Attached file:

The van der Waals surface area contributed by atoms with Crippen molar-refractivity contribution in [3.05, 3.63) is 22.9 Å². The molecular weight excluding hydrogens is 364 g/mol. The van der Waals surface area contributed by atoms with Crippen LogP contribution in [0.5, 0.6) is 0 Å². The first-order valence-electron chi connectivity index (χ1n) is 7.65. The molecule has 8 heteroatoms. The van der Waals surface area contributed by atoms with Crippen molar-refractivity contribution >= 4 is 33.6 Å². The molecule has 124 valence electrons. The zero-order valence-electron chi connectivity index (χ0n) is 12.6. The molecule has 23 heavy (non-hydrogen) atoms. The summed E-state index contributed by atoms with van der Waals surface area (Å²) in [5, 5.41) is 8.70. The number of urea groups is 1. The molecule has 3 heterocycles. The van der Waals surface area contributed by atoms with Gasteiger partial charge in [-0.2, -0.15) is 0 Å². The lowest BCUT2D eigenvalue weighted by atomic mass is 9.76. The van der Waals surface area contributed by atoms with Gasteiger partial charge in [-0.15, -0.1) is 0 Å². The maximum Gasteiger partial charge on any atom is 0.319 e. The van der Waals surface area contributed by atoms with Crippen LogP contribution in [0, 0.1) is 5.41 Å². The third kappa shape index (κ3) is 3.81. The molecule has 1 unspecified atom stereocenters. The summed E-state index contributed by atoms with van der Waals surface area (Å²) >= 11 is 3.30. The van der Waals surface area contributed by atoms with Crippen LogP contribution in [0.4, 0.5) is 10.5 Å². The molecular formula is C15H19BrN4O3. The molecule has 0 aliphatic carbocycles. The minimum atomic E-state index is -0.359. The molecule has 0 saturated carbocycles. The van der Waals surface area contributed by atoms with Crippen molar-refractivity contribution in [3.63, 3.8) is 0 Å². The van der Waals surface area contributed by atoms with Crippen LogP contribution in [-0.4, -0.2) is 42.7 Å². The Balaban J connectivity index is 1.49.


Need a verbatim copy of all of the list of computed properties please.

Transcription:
The van der Waals surface area contributed by atoms with Crippen molar-refractivity contribution in [3.05, 3.63) is 22.9 Å². The molecular weight excluding hydrogens is 364 g/mol. The van der Waals surface area contributed by atoms with Crippen LogP contribution in [0.5, 0.6) is 0 Å². The first-order valence-electron chi connectivity index (χ1n) is 7.65. The molecule has 8 heteroatoms. The van der Waals surface area contributed by atoms with Crippen molar-refractivity contribution >= 4 is 33.6 Å². The molecule has 124 valence electrons. The zero-order valence-electron chi connectivity index (χ0n) is 12.6. The molecule has 23 heavy (non-hydrogen) atoms. The summed E-state index contributed by atoms with van der Waals surface area (Å²) in [5, 5.41) is 8.70. The number of urea groups is 1. The molecule has 3 heterocycles. The van der Waals surface area contributed by atoms with Gasteiger partial charge in [-0.2, -0.15) is 0 Å². The lowest BCUT2D eigenvalue weighted by atomic mass is 9.76. The van der Waals surface area contributed by atoms with Gasteiger partial charge in [-0.15, -0.1) is 0 Å². The maximum Gasteiger partial charge on any atom is 0.319 e. The van der Waals surface area contributed by atoms with Crippen LogP contribution in [0, 0.1) is 5.41 Å². The third kappa shape index (κ3) is 3.81. The molecule has 1 unspecified atom stereocenters. The summed E-state index contributed by atoms with van der Waals surface area (Å²) >= 11 is 3.30. The van der Waals surface area contributed by atoms with Crippen LogP contribution in [0.4, 0.5) is 10.5 Å². The molecular formula is C15H19BrN4O3. The molecule has 0 aliphatic carbocycles. The minimum atomic E-state index is -0.359. The molecule has 0 saturated carbocycles. The van der Waals surface area contributed by atoms with Crippen molar-refractivity contribution in [3.63, 3.8) is 0 Å². The van der Waals surface area contributed by atoms with Crippen LogP contribution in [-0.4, -0.2) is 42.7 Å². The Balaban J connectivity index is 1.49.